Until recently, to my knowledge, the only French-cut green beans I’d eaten were canned and from the store. Enter the Wonderful Man. As I’d mentioned in a previous post, he has a few family members who work with him. He’s a quiet man who prefers that his younger helpers assist the customers, collect payment, and make deliveries, while he mostly stays back in a far corner of his produce stand, keeping the zapallo wedges cut and replenished.
He also slices (not snaps) green beans back in that corner. He slices them longwise, and they. are. so. good. I usually cook them the day I buy them, which is the day he cuts them, so they’re super fresh. I prepare them the way I imagine my mom’s mother would: boiled/steamed in a bit of salty water with a spoonful of meat drippings. Yum! Wish you could be here for dinner tonight!
Doesn’t that sound like an oxymoron? Wal-Mart’s stores here are called Lider (“Leader”). What’s funny is that old meets new on Pedro de Valdivia, the cobble-stoned avenue in front of the local Lider Express.
We know of only a few cobble-stoned streets here, and I’m happy to report that for now, the city is maintaining them. About a month ago, while out for a walk toward the center of town, a work crew was repairing a section of cobblestone. Stone makers had a pile of stones and were chiseling them as needed before laying them.
As I mentioned in my last post, there are little sidewalk businesses and gigs all over the place in Santiago, Chile. Most businesses here are small – even the ones not on the sidewalk. The mall across the street is full of tiny shops that are just packed full with merchandise. (If you don’t see what you want/need, you should ask! There’s simply no way to see all the things packed into these little shops, so just ask. You’ll be surprised by how quickly the merchants can put their hands on what you’re looking for.)
Well, among ourselves, we started calling the owners of all these small outdoor businesses “little men.” ”I’m going down to the little man to get some produce.” And, “If you decide to buy some sunglasses, you should check out the little man at the corner of _______.”
At some point, Sudoku said, “Why do you call him the ‘little man’? He’s not particularly ‘little’…” Continue reading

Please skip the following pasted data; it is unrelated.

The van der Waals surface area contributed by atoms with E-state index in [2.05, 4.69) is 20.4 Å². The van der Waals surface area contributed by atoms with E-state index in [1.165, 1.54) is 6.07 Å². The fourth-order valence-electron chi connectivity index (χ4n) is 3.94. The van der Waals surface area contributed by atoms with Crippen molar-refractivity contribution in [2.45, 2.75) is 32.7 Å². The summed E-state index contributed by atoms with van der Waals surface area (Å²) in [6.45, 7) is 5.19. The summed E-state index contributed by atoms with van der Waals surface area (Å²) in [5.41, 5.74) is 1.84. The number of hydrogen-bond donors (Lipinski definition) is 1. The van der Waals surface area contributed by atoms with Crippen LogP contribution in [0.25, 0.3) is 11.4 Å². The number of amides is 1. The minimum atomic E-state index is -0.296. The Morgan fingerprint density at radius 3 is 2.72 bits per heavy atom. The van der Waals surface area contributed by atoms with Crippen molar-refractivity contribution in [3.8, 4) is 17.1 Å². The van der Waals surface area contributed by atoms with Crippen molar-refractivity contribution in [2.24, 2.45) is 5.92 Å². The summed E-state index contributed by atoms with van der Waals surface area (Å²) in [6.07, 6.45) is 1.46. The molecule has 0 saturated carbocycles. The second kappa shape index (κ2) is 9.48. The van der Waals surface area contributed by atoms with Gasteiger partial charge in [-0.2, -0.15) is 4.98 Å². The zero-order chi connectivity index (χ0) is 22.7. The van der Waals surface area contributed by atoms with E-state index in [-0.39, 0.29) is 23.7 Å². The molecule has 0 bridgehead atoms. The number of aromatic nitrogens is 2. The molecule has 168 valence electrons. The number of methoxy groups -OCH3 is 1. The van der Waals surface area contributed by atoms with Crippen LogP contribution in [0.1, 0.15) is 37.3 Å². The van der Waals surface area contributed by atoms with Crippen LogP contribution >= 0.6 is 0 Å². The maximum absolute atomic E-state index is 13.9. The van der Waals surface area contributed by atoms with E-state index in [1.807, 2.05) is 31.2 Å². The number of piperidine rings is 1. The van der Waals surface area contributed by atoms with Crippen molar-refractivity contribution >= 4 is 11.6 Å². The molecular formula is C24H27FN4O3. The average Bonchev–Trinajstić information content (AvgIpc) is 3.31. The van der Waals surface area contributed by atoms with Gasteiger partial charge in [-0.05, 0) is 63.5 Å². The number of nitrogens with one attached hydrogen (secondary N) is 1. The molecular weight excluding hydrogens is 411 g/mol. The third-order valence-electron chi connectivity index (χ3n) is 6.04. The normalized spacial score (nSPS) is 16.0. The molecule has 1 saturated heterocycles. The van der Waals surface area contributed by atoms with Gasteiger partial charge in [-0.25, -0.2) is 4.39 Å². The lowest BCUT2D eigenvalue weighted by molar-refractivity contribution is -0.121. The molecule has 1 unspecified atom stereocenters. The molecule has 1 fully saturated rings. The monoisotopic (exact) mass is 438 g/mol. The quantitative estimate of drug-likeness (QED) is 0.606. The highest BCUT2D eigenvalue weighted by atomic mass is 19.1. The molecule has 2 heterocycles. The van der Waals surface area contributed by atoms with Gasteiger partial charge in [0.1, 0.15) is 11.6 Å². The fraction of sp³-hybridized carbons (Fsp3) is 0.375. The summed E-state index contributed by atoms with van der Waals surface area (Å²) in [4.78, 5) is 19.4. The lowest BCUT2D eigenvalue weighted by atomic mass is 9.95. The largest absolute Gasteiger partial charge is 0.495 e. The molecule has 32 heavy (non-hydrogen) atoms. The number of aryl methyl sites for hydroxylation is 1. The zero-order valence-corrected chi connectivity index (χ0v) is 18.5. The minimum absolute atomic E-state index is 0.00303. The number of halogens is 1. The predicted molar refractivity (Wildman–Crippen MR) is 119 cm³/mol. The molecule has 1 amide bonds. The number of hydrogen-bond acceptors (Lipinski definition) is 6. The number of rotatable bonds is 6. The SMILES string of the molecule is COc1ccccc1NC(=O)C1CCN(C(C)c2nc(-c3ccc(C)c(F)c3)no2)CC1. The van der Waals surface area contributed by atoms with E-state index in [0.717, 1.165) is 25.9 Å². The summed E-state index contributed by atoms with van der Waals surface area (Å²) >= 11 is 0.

Perhaps it’s like this in any big city. I don’t know. But when you’re out and about here in Santiago, and you think of something you need, chances are decent that within 10 minutes you’ll see someone selling that very thing. Someone may even approach you trying to sell just what you were needing. At La Vega, when the sun is out in full force, someone will be walking around selling hats. When it’s raining (which is almost never) people are selling umbrellas on the sidewalk. When you’re getting a blister from your new shoes, someone will walk by selling band-aids. When you’re digging in your purse for a pen, a disabled man in a wheelchair rolls up with a fist full of Bics. (And yes, you can buy just one.) When, on a cold winter morning, you’re standing outside in the 1/2 mile-long line, waiting for the extranjeria office to open, someone is right there selling hot coffee to folks standing in line. At a red light and realize your windshield is dirty? Here comes a youth with a bucket and a squidgy! Continue reading
It looks like I’m going to beat Carman and Sudoku with a post (finally!) about our trip to the south of Chile (relatively speaking). One could go MUCH farther south in this long, skinny land, and hopefully we will some day. While we can now technically say we’ve been to Patagonia, there is so much more to see and explore. More to explore in the north too. They say the night sky is just incredible there. One day. Maybe.
In December, just before the high summer season hit, we took an overnight bus to Puerto Varas. The bus trip could be a post in and of itself. [This post has turned into that!] We were impressed with the bus line (we used TurBus, I think) as well as the bus terminal. The terminal for the private bus lines is very big, relatively clean, orderly, and the buses were arriving and leaving on time. Our bus left around 9pm. Seems rather late, huh? But the bus terminal was totally bustling with people and buses. Continue reading